The current 'treatability' criterion has been interpreted by the courts as setting a very low threshold: the criterion is effectively met in law where a patient is detained in the context of a generally therapeutic environment providing appropriate care. In practice, however, clinicians have tended to apply a much stricter test, often requiring clear evidence that a patient's mental conditions will improve substantially before they regard the criterion as satisfied. This lack of clarity needs to be resolved. Under our proposals, no patient will be subject to compulsory care and treatment unless there is an approved care and treatment plan. The care and treatment plan will only be approved if it includes proposals for interventions from which there is a reasonable expectation that the patient's condition will benefit. However, some interventions, notably those involving psychological therapies, will only work if the patient accepts them and enters willingly into treatment. Where such therapies are part of the care and treatment plan, then all that it is reasonable to expect of the authorities concerned is that they are made available to the patient.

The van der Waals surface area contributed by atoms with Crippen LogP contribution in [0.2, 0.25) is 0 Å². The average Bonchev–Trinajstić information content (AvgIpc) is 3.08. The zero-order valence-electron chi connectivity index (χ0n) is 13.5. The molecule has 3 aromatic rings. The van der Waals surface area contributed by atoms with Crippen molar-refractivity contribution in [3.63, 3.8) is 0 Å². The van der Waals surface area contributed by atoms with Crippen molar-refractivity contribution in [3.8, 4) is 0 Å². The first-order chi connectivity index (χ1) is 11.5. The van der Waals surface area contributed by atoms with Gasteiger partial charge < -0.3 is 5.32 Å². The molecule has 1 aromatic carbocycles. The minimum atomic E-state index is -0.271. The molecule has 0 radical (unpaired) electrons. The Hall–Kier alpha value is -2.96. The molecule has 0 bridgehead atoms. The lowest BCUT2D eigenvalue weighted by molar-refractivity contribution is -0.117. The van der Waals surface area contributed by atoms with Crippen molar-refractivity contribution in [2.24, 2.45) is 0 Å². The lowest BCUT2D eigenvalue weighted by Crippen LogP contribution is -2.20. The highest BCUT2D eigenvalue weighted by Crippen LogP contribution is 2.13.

Recommendation II We suggest, that it would be more helpful for the term "health benefit" to be used in any future legislation when referring to benefits of treatment, in order to emphasise the potential breadth of therapeutic interventions which might be appropriate (para 139).
We will consider this helpful recommendation in developing our final proposals. It is certainly our intention that future legislation should define care and treatment widely so as to include a large range of interventions which go beyond conventional psychiatry and which fit modern patterns of care and treatment including the provision of social and psychological care.
Recommendation JJ There are clearly some very serious concerns about the prospect of compulsory treatment in the community. At the same time, we were impressed by some of the arguments put to us, that the principle of community treatment orders accords with the spirit of treating patients closer to home, and that mental health professionals have always had to juggle the possibility of compulsion with the necessity of building a trusting relationship. We believe that if the Government is to introduce some form of community treatment order, it is imperative that the safeguards set out in the Expert Committee's report, particularly those relating to reciprocity, and the right of the user to request an assessment, should be included. We also reiterate our earlier recommendations that the criteria used for determining who is subject to compulsion should in principle include a recognition of capacity and should require clear evidence of health benefit for the patient (para 146).